We present a new 3D grid model and framework: a computing environment tailored to interdisciplinary research. The software framework is easy to use, allows geophysical and geological data to be combined, and provides a virtual laboratory to develop and test, for example, solid Earth models. The model points directly to published data sources and the data contained can easily be updated.

This contribution aims to facilitate progress in Antarctic research concerning solid Earth-cryosphere interaction. Physical property maps and grids, of utility to studies of glacial isostatic adjustment, geothermal heat and the shaping of topography can be performed; bridging between the solid Earth and cryosphere research communities. The usage examples that we provide include a conceptually new steady-state heat flow map based on the energy balance of the lithosphere for comparison with maps based on modeled thermal gradient.

Data Availability Statement

Publicly available datasets were analyzed in this study. This data can be found here: Code and output products to be made available from Pangea: https://doi.pangaea.de/10.1594/PANGAEA.918549. Code includes updated URL to all used datasets. Code also published on Zenodo: https://doi.org/10.5281/zenodo.3775166.

Author Contributions

TS developed the software, built the 3D model, generated the examples and wrote the first draft text. AR guided the overarching research direction and advised on the geophysics. JH advised on the geology. SP advised on the interdisciplinary context. JW advised on the plate tectonics and basin geoscience. All authors contributed to revising the text.

Funding

This research was supported under Australian Research Council’s Special Research Initiative for Antarctic Gateway Partnership (Project ID SR140300001) and the Center for Southern Hemisphere Oceans Research, a joint research center between QNLM and CSIRO.

Conflict of Interest

The authors declare that the research was conducted in the absence of any commercial or financial relationships that could be construed as a potential conflict of interest.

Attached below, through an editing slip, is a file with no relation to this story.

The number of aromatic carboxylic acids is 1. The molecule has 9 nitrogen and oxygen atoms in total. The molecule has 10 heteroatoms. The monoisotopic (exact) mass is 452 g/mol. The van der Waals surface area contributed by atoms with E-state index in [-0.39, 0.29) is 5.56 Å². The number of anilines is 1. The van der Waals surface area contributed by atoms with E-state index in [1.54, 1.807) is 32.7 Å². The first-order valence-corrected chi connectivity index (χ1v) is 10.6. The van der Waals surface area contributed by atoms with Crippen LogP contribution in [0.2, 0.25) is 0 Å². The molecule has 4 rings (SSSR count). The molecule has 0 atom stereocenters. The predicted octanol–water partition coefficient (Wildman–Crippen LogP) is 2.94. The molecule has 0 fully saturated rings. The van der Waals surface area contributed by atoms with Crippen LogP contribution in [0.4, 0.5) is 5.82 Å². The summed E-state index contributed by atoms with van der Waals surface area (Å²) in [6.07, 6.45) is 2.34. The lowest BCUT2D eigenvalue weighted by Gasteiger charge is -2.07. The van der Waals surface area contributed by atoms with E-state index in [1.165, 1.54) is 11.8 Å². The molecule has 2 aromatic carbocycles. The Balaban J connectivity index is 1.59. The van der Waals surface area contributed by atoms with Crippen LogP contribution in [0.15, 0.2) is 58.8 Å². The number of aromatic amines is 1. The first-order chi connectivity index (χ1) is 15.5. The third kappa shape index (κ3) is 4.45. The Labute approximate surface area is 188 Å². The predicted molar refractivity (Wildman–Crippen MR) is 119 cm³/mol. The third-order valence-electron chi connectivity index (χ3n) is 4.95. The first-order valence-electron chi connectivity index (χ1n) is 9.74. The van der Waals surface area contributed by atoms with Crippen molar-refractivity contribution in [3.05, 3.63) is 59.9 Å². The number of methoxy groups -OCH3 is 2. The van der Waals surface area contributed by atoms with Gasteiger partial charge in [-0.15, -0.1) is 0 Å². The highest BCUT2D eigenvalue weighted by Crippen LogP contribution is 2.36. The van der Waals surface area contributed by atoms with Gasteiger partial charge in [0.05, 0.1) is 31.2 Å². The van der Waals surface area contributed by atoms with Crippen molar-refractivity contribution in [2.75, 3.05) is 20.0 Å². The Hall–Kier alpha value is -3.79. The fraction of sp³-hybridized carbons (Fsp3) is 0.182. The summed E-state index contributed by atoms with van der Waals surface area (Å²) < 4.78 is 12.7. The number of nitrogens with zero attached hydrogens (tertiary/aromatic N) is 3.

Acknowledgments

This research is a contribution to the SCAR SERCE program.

Supplementary Material

The Supplementary Material for this article can be found online at: https://www.frontiersin.org/articles/10.3389/feart.2020.577502/full#supplementary-material

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Keywords: Antarctica, lithosphere, interdisciplinary, open source software, multivariate methods

Citation: Stål T, Reading AM, Halpin JA, Phipps SJ and Whittaker JM (2020) The Antarctic Crust and Upper Mantle: A Flexible 3D Model and Software Framework for Interdisciplinary Research. Front. Earth Sci. 8:577502. doi: 10.3389/feart.2020.577502

Received: 29 June 2020; Accepted: 14 September 2020;
Published: 27 November 2020.

Edited by:

Susanne Buiter, RWTH Aachen University, Germany

Reviewed by:

Sabin Zahirovic, The University of Sydney, Australia
Luca De Siena, Johannes Gutenberg University Mainz, Germany

Copyright © 2020 Stål, Reading, Halpin, Phipps and Whittaker. This is an open-access article distributed under the terms of the Creative Commons Attribution License (CC BY). The use, distribution or reproduction in other forums is permitted, provided the original author(s) and the copyright owner(s) are credited and that the original publication in this journal is cited, in accordance with accepted academic practice. No use, distribution or reproduction is permitted which does not comply with these terms.

*Correspondence: Tobias Stål, tobias.staal@utas.edu.au